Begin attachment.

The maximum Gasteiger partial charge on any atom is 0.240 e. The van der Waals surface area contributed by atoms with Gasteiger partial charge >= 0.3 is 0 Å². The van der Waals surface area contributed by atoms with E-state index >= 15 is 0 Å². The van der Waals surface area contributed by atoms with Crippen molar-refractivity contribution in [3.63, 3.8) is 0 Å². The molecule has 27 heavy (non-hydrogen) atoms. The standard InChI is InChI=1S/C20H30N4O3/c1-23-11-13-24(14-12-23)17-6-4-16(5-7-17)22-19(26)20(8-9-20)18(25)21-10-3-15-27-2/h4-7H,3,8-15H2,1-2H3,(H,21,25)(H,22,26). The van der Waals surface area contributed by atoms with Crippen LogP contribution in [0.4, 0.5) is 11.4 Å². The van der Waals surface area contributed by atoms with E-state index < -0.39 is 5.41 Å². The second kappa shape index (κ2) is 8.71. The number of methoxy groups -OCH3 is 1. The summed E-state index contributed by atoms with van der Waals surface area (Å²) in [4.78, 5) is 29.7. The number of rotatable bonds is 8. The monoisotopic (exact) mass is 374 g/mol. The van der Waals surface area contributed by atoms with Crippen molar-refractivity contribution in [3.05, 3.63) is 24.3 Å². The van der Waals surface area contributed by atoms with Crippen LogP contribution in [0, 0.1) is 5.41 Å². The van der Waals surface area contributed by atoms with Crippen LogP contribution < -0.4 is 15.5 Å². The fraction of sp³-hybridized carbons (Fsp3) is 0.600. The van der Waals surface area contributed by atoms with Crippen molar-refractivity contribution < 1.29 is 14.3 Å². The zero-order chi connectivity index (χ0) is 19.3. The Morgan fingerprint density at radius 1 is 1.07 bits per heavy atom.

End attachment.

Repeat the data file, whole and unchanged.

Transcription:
The maximum Gasteiger partial charge on any atom is 0.240 e. The van der Waals surface area contributed by atoms with Gasteiger partial charge >= 0.3 is 0 Å². The van der Waals surface area contributed by atoms with E-state index >= 15 is 0 Å². The van der Waals surface area contributed by atoms with Crippen molar-refractivity contribution in [3.63, 3.8) is 0 Å². The molecule has 27 heavy (non-hydrogen) atoms. The standard InChI is InChI=1S/C20H30N4O3/c1-23-11-13-24(14-12-23)17-6-4-16(5-7-17)22-19(26)20(8-9-20)18(25)21-10-3-15-27-2/h4-7H,3,8-15H2,1-2H3,(H,21,25)(H,22,26). The van der Waals surface area contributed by atoms with Crippen LogP contribution in [0.4, 0.5) is 11.4 Å². The van der Waals surface area contributed by atoms with E-state index < -0.39 is 5.41 Å². The second kappa shape index (κ2) is 8.71. The number of methoxy groups -OCH3 is 1. The summed E-state index contributed by atoms with van der Waals surface area (Å²) in [4.78, 5) is 29.7. The number of rotatable bonds is 8. The monoisotopic (exact) mass is 374 g/mol. The van der Waals surface area contributed by atoms with Crippen molar-refractivity contribution in [3.05, 3.63) is 24.3 Å². The van der Waals surface area contributed by atoms with Crippen LogP contribution in [0, 0.1) is 5.41 Å². The van der Waals surface area contributed by atoms with Crippen LogP contribution < -0.4 is 15.5 Å². The fraction of sp³-hybridized carbons (Fsp3) is 0.600. The van der Waals surface area contributed by atoms with Crippen molar-refractivity contribution < 1.29 is 14.3 Å². The zero-order chi connectivity index (χ0) is 19.3. The Morgan fingerprint density at radius 1 is 1.07 bits per heavy atom.